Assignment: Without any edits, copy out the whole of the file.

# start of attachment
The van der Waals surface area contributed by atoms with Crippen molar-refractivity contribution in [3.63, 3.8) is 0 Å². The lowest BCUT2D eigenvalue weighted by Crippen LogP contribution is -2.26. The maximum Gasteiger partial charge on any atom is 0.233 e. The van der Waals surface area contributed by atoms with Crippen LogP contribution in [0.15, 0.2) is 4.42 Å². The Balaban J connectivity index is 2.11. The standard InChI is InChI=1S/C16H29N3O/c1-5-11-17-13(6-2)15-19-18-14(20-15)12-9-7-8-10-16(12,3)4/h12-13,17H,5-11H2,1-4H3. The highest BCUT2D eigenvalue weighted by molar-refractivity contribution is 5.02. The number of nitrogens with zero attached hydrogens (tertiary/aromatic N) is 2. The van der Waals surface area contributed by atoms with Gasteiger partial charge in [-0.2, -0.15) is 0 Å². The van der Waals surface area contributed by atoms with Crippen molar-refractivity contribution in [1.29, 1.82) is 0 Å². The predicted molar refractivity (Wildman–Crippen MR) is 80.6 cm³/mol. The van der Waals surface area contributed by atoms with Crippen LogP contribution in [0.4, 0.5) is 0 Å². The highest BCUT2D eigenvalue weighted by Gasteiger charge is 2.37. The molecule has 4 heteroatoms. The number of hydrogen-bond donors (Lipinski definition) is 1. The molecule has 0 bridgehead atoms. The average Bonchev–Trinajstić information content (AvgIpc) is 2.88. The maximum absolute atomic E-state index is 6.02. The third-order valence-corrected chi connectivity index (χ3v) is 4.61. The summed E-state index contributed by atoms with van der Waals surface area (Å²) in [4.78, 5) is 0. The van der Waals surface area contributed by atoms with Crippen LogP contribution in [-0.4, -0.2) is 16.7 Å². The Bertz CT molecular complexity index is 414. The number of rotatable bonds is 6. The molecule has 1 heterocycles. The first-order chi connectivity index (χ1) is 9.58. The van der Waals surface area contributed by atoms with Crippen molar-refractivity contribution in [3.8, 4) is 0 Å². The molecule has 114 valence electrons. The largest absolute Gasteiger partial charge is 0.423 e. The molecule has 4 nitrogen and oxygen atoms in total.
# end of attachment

The van der Waals surface area contributed by atoms with Crippen molar-refractivity contribution in [3.63, 3.8) is 0 Å². The lowest BCUT2D eigenvalue weighted by Crippen LogP contribution is -2.26. The maximum Gasteiger partial charge on any atom is 0.233 e. The van der Waals surface area contributed by atoms with Crippen LogP contribution in [0.15, 0.2) is 4.42 Å². The Balaban J connectivity index is 2.11. The standard InChI is InChI=1S/C16H29N3O/c1-5-11-17-13(6-2)15-19-18-14(20-15)12-9-7-8-10-16(12,3)4/h12-13,17H,5-11H2,1-4H3. The highest BCUT2D eigenvalue weighted by molar-refractivity contribution is 5.02. The number of nitrogens with zero attached hydrogens (tertiary/aromatic N) is 2. The van der Waals surface area contributed by atoms with Gasteiger partial charge in [-0.2, -0.15) is 0 Å². The van der Waals surface area contributed by atoms with Crippen molar-refractivity contribution in [1.29, 1.82) is 0 Å². The predicted molar refractivity (Wildman–Crippen MR) is 80.6 cm³/mol. The van der Waals surface area contributed by atoms with Crippen LogP contribution in [0.4, 0.5) is 0 Å². The highest BCUT2D eigenvalue weighted by Gasteiger charge is 2.37. The molecule has 4 heteroatoms. The number of hydrogen-bond donors (Lipinski definition) is 1. The molecule has 0 bridgehead atoms. The average Bonchev–Trinajstić information content (AvgIpc) is 2.88. The maximum absolute atomic E-state index is 6.02. The third-order valence-corrected chi connectivity index (χ3v) is 4.61. The summed E-state index contributed by atoms with van der Waals surface area (Å²) in [4.78, 5) is 0. The van der Waals surface area contributed by atoms with Crippen LogP contribution in [-0.4, -0.2) is 16.7 Å². The Bertz CT molecular complexity index is 414. The number of rotatable bonds is 6. The molecule has 1 heterocycles. The first-order chi connectivity index (χ1) is 9.58. The van der Waals surface area contributed by atoms with Crippen molar-refractivity contribution in [3.8, 4) is 0 Å². The molecule has 114 valence electrons. The largest absolute Gasteiger partial charge is 0.423 e. The molecule has 4 nitrogen and oxygen atoms in total.